On the other hand, those who are not among God's elect are deserving of hell, because it was their free-willed choice to sin. Rather than complaining that God has chosen to save some and not others, we should be thankful that God has chosen to save anyone at all.
     
    Last edited: Jun 23, 2021
  15. Humble_Disciple

    Humble_Disciple Well-Known Member

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    Another reason why we should be encouraged, rather than troubled, by Romans 9 is because it makes evangelism easier.

    When we preach the Gospel to unbelievers, we need not worry about whether or not we are persuasive enough in our presentation, because God will enable faith in the ones we've preached whom He chooses to call.



    The hearing of the Gospel is the means to which faith is awakened in God's elect. All we need to do is preach to everyone equally, and leave the rest to God.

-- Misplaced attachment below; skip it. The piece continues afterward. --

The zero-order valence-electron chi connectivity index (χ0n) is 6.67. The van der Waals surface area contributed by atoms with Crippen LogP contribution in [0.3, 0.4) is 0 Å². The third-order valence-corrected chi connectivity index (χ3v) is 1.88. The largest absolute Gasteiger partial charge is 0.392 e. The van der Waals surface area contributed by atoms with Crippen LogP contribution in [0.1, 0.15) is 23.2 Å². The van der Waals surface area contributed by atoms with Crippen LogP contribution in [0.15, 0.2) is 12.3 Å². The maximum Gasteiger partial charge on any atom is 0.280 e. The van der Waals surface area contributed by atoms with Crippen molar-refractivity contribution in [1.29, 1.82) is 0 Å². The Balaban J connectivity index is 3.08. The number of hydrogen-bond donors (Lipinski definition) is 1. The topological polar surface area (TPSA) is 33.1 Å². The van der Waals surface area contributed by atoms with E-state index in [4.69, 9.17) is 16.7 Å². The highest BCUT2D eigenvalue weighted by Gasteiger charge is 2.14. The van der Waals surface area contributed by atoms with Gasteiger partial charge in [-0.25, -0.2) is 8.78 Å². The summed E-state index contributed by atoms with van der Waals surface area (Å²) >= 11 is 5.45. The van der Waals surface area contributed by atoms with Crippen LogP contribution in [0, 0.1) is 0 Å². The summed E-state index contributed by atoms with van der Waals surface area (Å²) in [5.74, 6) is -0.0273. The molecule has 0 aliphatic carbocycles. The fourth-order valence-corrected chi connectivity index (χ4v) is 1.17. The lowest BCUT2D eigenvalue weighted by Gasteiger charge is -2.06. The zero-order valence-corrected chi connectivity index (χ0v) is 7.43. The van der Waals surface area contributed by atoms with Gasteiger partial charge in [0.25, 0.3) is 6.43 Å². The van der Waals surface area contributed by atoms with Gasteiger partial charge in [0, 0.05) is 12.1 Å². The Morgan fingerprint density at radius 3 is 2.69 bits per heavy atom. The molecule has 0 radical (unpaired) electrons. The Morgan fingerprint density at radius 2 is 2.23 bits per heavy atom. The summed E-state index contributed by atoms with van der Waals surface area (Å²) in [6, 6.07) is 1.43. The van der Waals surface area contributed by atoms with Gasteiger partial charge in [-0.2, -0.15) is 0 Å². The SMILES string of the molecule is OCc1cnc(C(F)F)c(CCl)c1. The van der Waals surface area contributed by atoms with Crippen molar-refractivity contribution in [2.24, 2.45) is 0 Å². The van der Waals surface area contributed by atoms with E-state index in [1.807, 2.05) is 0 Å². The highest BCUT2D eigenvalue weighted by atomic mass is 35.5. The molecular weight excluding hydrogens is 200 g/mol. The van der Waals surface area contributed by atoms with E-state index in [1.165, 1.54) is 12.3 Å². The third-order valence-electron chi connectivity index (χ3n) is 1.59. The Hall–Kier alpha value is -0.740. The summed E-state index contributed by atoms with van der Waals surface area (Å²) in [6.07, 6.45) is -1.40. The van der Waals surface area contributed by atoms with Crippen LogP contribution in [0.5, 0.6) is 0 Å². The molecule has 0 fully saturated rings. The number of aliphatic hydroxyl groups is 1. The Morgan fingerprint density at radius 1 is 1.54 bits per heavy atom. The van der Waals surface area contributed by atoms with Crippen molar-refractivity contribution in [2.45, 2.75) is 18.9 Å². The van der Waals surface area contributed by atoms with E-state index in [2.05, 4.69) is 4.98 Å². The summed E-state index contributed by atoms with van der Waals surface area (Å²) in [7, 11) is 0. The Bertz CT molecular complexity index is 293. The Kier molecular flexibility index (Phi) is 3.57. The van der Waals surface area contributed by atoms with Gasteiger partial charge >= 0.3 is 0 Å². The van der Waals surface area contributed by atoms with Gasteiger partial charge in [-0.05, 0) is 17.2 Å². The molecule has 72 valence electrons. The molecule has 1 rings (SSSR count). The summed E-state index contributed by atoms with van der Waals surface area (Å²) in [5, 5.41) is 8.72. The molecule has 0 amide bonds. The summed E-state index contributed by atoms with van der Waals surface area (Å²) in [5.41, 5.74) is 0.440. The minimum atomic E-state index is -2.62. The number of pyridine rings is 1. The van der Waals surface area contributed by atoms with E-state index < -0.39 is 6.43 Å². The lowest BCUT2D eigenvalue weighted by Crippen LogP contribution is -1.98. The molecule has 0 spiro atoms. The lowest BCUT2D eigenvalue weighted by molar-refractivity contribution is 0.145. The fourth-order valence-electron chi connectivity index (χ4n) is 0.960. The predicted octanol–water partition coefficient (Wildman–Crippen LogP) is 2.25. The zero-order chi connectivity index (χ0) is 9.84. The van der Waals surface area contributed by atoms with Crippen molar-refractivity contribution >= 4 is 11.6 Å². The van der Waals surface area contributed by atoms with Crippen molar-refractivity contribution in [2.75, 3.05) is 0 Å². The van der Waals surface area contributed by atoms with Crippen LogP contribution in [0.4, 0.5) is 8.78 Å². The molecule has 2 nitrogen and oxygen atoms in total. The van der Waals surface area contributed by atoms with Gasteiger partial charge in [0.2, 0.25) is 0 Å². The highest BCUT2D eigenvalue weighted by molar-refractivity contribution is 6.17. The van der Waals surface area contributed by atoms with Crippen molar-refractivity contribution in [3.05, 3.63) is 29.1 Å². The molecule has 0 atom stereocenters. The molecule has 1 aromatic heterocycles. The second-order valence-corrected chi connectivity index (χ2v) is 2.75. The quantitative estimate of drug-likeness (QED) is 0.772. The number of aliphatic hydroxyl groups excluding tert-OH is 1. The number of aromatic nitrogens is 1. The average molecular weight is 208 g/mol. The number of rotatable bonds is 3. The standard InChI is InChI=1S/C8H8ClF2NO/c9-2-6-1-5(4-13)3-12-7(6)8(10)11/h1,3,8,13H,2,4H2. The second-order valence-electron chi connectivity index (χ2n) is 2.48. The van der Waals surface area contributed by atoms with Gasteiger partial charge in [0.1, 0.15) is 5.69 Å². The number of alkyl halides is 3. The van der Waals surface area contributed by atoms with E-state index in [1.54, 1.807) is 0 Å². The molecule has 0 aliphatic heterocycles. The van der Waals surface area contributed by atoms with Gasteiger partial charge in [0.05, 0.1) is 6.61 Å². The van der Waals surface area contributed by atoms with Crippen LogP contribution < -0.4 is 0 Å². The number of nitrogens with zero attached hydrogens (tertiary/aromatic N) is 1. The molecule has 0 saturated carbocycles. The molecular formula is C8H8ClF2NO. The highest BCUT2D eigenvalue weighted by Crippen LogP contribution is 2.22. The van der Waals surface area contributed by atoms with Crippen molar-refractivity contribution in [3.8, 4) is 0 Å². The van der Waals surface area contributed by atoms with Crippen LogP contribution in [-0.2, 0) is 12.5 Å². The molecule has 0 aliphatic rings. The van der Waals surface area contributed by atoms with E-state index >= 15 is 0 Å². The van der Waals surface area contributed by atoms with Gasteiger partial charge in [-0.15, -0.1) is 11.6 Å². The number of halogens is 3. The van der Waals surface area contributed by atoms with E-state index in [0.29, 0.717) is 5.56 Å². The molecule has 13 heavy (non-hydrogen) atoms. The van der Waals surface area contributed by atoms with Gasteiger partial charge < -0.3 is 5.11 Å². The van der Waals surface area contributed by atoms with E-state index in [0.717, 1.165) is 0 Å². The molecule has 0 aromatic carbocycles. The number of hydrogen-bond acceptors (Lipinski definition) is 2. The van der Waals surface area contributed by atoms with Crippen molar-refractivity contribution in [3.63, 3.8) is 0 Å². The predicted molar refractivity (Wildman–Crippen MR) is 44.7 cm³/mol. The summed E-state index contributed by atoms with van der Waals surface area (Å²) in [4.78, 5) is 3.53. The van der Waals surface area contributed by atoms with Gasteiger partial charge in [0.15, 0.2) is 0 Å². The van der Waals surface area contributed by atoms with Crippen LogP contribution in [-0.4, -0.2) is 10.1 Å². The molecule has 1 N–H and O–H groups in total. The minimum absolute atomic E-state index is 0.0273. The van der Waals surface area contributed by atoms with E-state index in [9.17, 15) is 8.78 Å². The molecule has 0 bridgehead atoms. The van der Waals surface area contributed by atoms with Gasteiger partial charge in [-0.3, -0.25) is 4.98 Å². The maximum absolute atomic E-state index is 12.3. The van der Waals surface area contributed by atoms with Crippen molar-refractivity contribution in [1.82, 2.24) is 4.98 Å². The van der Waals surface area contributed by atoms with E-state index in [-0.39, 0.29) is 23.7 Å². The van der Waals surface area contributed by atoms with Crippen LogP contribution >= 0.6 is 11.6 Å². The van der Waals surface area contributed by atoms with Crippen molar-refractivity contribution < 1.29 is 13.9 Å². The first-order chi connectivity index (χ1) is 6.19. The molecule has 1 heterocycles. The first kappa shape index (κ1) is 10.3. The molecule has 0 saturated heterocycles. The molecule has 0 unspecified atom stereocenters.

16. OldWiseGuy

    OldWiseGuy Wake me when it's soup. Supporter

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    Romans 9 seems to be addressing the calling and reconciliation of the remnant of Israelites living in the region of Galilee, that was once the Northern Kingdom, the "house of Israel".
     
  17. Humble_Disciple

    Humble_Disciple Well-Known Member

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  18. Humble_Disciple

    Humble_Disciple Well-Known Member

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    With our limited human minds, we are in no position to question why God chooses to save some and not others.

    If Romans 9 really worries you, then perhaps you should be supporting a mission organization, since hearing the Gospel is the means of awakening faith in God's elect.

    I donate to India National Inland Mission:


    If you donate to an overseas charity, your dollars will stretch further, because their cost of living is less than ours:

    Your Dollar Goes Further Overseas | GiveWell
     
  19. Davy

    Davy Well-Known Member Supporter

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    Many antichrists out there that prey on the idea of GOD's omnipotence.